Quarterly Financial Report (QFR)
A part of the U.S. Census site, this "provides up-to-date aggregate statistics on the financial position of U.S. corporations." It is meant to be used to monitor the strength of the U.S. economy.


Survey of Income and Program Participation
Here is more information from the U.S. Census Bureau. This website has information on "the income and program participation of individuals and households in the United States, and about the principal determinants of income and program participation." This can be used to indicate how well a government program is doing considering its costs.


TradeStats Express.™
This site displays data on U.S. merchandise trade statistics (exports) using graphs, maps, and text. One can choose what data should be on the visuals, and they will be made to show those fields. Data is available from 1989 onwards, and the data covers individual U.S. states and other countries as well.


INTERNET RESOURCES



Economic Data - FRED®
This database, which is free to access, has data on more than 3000 U.S. economic time series and for different categories (economic data, employment, banking, etc.). \Data can be displayed on a graph in your browser, or downloaded in Excel or text form.


The Library of Economics and Liberty
This website has articles, news, links, and various other things (like famous economists' birthdays). On its "books" page there are many out-of-copyright classic books which are browse-able by various fields but can also be searched). This can be useful if ULM doesn't have the book you want or if you are unable to visit.


Macroeconomic Time Series Data Source Locator
If you can't find the time series data you need using other resources, this website may be able to help you find out where you need to look by data, location, and category. A link at the end of the category check boxes will also show a short glossary defining those categories.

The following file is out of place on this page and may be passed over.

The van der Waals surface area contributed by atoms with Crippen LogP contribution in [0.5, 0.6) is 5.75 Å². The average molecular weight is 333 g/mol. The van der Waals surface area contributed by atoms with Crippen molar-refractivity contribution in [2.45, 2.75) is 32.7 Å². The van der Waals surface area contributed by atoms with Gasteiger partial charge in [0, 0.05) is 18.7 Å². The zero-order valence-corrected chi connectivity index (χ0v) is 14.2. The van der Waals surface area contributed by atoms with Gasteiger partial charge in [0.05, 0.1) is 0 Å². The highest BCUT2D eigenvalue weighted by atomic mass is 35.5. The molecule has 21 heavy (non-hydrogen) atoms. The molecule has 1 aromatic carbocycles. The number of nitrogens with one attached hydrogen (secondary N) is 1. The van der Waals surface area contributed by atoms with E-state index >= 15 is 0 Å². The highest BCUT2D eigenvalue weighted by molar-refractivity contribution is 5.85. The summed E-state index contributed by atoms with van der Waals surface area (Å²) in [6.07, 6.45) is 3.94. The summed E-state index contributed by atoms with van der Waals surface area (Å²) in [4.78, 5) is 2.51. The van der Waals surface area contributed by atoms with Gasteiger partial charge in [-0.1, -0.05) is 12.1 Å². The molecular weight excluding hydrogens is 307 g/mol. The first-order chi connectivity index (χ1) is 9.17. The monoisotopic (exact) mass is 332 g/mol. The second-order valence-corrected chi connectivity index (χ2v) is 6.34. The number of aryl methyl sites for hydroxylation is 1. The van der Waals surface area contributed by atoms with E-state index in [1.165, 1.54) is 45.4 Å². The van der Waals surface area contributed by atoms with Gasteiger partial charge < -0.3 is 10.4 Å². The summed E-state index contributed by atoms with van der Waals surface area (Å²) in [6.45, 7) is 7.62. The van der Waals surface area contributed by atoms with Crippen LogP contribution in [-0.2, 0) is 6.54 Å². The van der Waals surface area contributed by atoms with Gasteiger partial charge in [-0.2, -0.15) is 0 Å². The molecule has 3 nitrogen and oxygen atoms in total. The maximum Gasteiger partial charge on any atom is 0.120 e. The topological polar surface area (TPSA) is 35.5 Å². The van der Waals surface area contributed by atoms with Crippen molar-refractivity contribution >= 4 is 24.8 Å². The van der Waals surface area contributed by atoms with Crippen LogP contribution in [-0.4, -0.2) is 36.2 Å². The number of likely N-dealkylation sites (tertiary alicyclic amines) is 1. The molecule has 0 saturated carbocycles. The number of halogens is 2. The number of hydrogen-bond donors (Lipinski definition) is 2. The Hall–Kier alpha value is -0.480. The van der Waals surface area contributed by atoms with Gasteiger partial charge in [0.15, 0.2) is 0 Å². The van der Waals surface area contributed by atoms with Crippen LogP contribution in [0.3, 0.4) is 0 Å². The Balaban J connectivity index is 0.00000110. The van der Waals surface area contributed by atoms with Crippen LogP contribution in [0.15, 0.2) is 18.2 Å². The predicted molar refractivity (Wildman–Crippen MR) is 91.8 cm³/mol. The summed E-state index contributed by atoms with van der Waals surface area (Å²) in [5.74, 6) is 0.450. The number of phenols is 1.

The Panel Study of Income Dynamics (PSID)
This organization keeps demographic statistics on the effects of economic conditions on families and individuals. There is detailed information on how to use the site and on PSID itself. Data can be accessed by selecting fields or in entire archives. There is also a bibliography showing where PSID data has been quoted.


Resources for Economists on the Internet (RFE)
This like a portal for economics information, and is sponsored by the American Economic Association. The links are grouped by category, and there are sub-categories for some ("Data" has several, of course). Apart from the very useful links, there is also a section with listings for conferences.


Of course, the topic you are researching will probably require more specific books and articles. Don't feel limited to materials in your field alone, as others may be just as relevant for what you need to write.


I must acknowledge the assistance of these useful pages:
http://www.bc.edu/libraries/research/guides/s-economics/
http://www.libraries.psu.edu/business/finance/default.htm
Also, please report promptly any ridiculous errors on this page to me: niemla@ulm.edu